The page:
Pie-in-the-sky or Real Growth in PC Shipments?

“PC supply chain shipments in the second half are expected to enjoy growth of at least 20% compared to the first half and may even reach 50% due to Intel’s new Haswell-based processors and drops in Microsoft’s licensing fees, according to sources from the upstream supply chain.”

Wait a bit… New hardware is something that might drive unit shipments and M$’s cutting of licensing fees might help if people actually wanted to buy M$’s OS, but M$ is cutting the prices because people don’t want to buy M$’s OS, so this is wishful thinking. Manufacturers should be shipping GNU/Linux if they want sales to pop. People are desperate to escape the clutches of M$ and the consumers who are a big piece of the pie cannot unless they find GNU/Linux on retail shelves.

I recommend OEMs, retailers and consumers try Debian GNU/Linux an OS that is a cooperative product of the world available for little more than the cost of downloading. It’s run on millions of PCs and servers and is very reliable.

Here are some places you can buy PCs retail:

I end with a link to IT World which points out that “RT” is being discounted to get rid of it… Expect years of price-cuts before the world is free of M$’s meddling.

About Robert Pogson

I am a retired teacher in Canada. I taught in the subject areas where I have worked for almost forty years: maths, physics, chemistry and computers. I love hunting, fishing, picking berries and mushrooms, too.
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5 Responses to Pie-in-the-sky or Real Growth in PC Shipments?

  1. oiaohm says:

    MK this is knowing your kernels. https://www.kernel.org/

    I guess you don’t know what Longterm kernel means in the Linux world.

    Since 3.2 is a longterm kernel it gets driver backports. My debian is 3.2.39 kernel currently released Feb 25, 2013. Yes this is the Debian 7 release kernel at this stage.

    So yes 3.2.xx newer version that Debian will push out will run on Haswell quite well.

    MK 3.2 is a stable userspace/kernel space abi. Not a set in stone we get no more drivers point.

    MK Debian has a habit of not being as wild card as Ubuntu.

    Yes debian moves slowly in some respects. The 3.2 lock is just not the latest userspace features in kernel interface ABI. Just like a person does not have to have the latest Windows version to use the latest hardware. A linux user does not have to have the latest major numbers to use the latest hardware.

    Yes debian is 2 minor numbers behind. MK I guess you were not thinking debian was running a 2013 release kernel.

  2. MK says:

    Do you expect Debian 7 to work on Haswel, with the stable 3.2 kernel from 2011? You know it won’t, same as on a phone or tablet, so why keep recommending.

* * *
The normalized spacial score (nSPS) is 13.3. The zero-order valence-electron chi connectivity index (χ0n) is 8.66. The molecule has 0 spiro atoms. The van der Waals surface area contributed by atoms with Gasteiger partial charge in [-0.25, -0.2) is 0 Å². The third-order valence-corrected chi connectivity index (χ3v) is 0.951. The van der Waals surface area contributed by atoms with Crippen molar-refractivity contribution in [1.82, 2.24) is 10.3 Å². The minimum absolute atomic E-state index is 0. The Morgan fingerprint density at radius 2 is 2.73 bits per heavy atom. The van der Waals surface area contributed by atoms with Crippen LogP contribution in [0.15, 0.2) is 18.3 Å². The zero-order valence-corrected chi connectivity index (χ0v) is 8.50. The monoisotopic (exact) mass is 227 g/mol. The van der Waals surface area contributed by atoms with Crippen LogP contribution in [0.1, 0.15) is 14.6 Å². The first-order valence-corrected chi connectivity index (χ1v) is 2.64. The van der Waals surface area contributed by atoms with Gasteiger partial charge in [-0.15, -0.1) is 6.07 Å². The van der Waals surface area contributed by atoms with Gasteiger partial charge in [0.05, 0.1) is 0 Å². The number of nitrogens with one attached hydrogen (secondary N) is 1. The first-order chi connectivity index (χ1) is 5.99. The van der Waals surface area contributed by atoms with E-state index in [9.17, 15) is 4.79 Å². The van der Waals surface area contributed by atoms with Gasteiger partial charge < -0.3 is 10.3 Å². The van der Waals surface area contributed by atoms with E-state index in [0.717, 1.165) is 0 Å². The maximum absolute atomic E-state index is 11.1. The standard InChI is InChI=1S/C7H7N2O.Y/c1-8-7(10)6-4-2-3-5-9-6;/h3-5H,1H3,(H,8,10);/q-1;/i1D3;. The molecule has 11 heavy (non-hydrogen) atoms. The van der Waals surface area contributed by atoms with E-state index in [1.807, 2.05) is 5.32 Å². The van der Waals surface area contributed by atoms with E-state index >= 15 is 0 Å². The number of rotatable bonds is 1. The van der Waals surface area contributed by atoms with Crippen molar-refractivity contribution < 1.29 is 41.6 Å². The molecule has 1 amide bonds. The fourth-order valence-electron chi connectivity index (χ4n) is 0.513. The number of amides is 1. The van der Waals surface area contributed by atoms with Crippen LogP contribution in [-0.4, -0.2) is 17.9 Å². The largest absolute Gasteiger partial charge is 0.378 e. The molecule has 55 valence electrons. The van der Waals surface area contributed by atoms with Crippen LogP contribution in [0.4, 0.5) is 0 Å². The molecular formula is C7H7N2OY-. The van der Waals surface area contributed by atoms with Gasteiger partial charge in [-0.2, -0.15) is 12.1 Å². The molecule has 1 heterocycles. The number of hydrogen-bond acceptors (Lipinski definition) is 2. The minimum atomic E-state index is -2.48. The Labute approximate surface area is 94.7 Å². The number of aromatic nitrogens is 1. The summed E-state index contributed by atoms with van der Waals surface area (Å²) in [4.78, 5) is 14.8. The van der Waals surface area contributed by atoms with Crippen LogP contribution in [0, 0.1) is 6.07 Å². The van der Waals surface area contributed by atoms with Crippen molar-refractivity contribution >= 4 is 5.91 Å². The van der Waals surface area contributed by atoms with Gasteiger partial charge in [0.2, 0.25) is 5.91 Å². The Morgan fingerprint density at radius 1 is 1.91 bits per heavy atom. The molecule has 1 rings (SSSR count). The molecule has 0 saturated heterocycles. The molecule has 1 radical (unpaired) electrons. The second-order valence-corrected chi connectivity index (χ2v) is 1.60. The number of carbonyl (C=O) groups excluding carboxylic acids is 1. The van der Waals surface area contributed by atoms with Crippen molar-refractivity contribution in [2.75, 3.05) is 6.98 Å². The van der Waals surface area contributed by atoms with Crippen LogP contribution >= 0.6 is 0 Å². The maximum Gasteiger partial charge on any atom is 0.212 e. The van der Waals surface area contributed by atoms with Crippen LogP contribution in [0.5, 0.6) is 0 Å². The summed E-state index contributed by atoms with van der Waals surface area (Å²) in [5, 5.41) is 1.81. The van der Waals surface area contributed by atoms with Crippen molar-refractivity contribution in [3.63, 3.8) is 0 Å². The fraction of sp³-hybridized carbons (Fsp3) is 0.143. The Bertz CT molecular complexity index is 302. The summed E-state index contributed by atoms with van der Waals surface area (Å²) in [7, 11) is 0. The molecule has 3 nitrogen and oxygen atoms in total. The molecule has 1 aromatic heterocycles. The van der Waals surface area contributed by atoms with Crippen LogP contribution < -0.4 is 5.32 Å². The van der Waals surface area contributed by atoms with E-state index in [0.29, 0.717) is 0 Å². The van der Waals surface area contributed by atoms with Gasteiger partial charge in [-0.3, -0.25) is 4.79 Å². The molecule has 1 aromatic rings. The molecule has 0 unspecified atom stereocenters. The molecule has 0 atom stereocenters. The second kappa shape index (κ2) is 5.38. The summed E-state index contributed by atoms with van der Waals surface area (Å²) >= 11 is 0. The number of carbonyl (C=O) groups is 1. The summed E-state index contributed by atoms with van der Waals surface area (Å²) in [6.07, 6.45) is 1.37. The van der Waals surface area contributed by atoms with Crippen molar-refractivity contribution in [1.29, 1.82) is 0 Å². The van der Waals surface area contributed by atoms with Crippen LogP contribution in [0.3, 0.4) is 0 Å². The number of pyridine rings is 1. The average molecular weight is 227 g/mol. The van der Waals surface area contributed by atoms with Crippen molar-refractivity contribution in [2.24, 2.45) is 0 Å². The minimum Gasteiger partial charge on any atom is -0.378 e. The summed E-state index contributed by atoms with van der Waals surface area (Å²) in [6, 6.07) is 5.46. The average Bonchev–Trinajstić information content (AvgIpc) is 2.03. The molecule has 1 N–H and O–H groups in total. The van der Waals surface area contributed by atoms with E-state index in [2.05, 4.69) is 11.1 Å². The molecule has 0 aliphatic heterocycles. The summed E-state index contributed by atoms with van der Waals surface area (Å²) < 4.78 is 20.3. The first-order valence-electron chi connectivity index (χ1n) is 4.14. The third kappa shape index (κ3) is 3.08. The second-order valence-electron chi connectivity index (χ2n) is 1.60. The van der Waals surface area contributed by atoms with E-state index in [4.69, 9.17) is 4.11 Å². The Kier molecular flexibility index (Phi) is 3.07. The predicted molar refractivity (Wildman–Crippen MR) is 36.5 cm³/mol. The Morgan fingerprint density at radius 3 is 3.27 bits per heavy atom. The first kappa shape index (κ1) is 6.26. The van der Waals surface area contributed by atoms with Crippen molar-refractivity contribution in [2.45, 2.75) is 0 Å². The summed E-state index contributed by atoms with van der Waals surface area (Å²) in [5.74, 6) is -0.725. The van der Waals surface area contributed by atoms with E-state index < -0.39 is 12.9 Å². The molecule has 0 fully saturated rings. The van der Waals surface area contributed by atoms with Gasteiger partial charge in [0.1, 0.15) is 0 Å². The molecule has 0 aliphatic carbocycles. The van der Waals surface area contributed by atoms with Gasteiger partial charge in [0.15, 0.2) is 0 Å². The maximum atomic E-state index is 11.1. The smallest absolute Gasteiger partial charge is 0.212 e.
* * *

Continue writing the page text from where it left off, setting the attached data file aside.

…and while on phones, how does converting your wife’s phone to Debian goes?
    Isn’t it fairly obvious, that despite zero cost, regular users don’t want Debian. Android or ChromeOS – sure, Ubuntu – maybe, FirefoxOS – who knows, but who, in his or her right mind, would wan’t to use Debian?

  3. bw says:

    “Manufacturers should be shipping GNU/Linux if they want sales to pop”

    Have you sent this bit of wisdom off to Digitimes? Apparently their sales forecast mavens just lay around the Taipei office, sipping green tea and taking an occasional hit on an opium pipe, oblivious to the real world around them. Their readers would surely benefit from more accurate analyses.

  4. ram wrote, “As far as I can tell it is impossible for anyone to say that chips, motherboards, and barebones systems are going into desktops, file servers, or supercomputing clusters.”

    These guys do business-to-business deals and they discuss what’s available, quantities, delivery schedules and so on. It’s quite reasonable they would have some idea what’s going where. There are some chips that could be in either a server or a powerful workstation but generally the buyer doesn’t want to pay for more chip than is necessary. These guys aren’t gamers. The chip makers often produce a wide variety of chips for a wide range of uses and they will spec/price them accordingly.

    One example from my work in schools: when I faxed off a request for a quotation per my employer’s custom, three firms drew me into a dialogue trying to increase their share of the pie and my employer got a better deal while one supplier got a bigger order. All kinds of specs were discussed. He even helped me find a motherboard with 5 PCI slots for multi-seat systems. The one I had chosen from their database was not available in the quantity we needed. They certainly learned what I wanted and why. One supplier got the bulk of the order and two others got specialized stuff that supplier did not have. Except for a batch of bad memory modules and delayed payment the deal was a great experience. One supplier was aghast when his shipment was dropped at a gas-station miles from our site… The whole supply-chain got a wake-up call on that one. Still, the project was finished on time and under budget. It was probably one of the high points of my career.

  5. ram says:

    Where do these guys get these statistics?

    As far as I can tell it is impossible for anyone to say that chips, motherboards, and barebones systems are going into desktops, file servers, or supercomputing clusters.

    I do know that any fair sized Linux cluster uses dozens to hundreds of major system parts. The major media houses do, however, tend to use multiprocessor server parts in their Linux clusters. In any event, they all build their own or have specialized subcontractors doing it for them. Nobody is reporting back to some retail “customer statistics” agency.

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